ECONOMY

Sales not enough for retailers

sales-not-enough-for-retailers

About seven in every 10 enterprises (68%) recorded a decline in sales over the first couple of weeks of the summer sales window, compared with the same period last year, while just 8% reported an increase, according to a survey by the Hellenic Confederation of Commerce and Entrepreneurship (ESEE).

The survey also showed that 58% of enterprises believe that their sales in the first two weeks of the sales lagged their expectations, even though they had already factored in the impact of the pandemic.

In apparel, the vast majority of enterprises (72%) recorded a slump in turnover in comparison with last year, while the decline in the category of recreational and educational commodities only concerned 48% of companies.

Over three-quarters of enterprises (77%) made special offers in the period from when they reopened after the lockdown up to the summer sales. Apparel enterprises were more aggressive, as eight in 10 adopted a policy of offers straight after the lockdown was lifted.

The survey’s results showed that smaller enterprises suffered a greater blow in proportional terms over the first two weeks of the sales: Almost four in every five companies with an annual turnover of up to 45,000 euros recorded a decline in turnover from the same period in 2019. The decline only concerned six out of 10 enterprises with a turnover above €45,000 per year.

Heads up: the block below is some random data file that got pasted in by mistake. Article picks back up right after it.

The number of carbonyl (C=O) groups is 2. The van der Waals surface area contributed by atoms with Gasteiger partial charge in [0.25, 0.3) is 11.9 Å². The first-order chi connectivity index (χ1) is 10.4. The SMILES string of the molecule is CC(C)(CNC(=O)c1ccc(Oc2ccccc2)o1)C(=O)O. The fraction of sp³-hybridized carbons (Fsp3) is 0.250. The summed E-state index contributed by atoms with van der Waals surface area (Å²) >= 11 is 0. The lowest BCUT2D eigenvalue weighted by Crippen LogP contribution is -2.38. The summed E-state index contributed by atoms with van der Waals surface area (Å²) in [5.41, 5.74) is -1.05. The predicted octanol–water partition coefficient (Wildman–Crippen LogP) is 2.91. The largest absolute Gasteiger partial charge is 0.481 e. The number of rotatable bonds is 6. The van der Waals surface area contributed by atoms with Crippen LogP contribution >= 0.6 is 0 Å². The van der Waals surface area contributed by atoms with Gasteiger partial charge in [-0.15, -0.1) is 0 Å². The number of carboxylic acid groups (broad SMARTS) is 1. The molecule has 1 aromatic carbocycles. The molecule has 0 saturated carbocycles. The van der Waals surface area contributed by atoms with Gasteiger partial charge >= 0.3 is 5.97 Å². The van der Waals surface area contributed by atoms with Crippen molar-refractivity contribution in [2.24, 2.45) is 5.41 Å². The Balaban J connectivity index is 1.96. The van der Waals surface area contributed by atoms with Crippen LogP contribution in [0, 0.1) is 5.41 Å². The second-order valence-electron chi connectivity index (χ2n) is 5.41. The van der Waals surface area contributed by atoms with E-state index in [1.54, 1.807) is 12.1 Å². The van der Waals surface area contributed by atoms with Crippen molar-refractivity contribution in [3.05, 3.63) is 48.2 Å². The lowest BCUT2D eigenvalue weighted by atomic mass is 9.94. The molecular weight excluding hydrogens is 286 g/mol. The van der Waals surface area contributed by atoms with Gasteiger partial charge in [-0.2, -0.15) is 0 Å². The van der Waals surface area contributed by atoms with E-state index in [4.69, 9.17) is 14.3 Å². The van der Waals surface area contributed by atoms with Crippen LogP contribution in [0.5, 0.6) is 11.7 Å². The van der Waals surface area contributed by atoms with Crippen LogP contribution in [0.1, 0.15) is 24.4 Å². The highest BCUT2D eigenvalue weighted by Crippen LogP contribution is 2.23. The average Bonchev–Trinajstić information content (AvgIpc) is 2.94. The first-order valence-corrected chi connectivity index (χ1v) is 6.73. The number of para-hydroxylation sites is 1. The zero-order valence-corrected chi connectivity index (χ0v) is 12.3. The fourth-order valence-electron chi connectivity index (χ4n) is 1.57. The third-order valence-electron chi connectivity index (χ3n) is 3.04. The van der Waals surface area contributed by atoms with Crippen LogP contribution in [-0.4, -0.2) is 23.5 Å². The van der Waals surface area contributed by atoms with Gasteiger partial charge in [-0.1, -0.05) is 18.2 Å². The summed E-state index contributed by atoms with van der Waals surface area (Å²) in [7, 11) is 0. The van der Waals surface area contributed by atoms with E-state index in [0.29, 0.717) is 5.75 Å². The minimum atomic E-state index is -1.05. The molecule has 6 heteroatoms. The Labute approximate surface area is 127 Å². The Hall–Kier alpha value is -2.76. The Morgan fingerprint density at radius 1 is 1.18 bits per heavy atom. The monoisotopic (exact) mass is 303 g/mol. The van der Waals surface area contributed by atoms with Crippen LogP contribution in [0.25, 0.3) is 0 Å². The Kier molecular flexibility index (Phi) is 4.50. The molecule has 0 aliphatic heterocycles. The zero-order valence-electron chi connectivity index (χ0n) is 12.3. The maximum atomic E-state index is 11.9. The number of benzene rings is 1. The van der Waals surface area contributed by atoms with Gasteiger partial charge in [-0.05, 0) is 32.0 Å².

For most enterprises surveyed (72%) the average discount rate on the original prices did not exceed 40%, with most shops (based on their activity volume) setting their average discount at between 21% and 40%.

About three in every four (74%) enterprises reported a decline in customers visiting their stores in comparison with last year, which may well be linked to the rapid advance in electronic searches and sales, with the drop in visits to homeware stores being even greater (81% of them).

Over five in every six companies (84%) said consumers appeared reserved when shopping, which is attributed to the general uncertainty generated by the coronavirus pandemic.

A slightly smaller rate of companies (72%) admitted they have been affected by the pandemic to a major extent, with just 6% saying they saw little or no impact.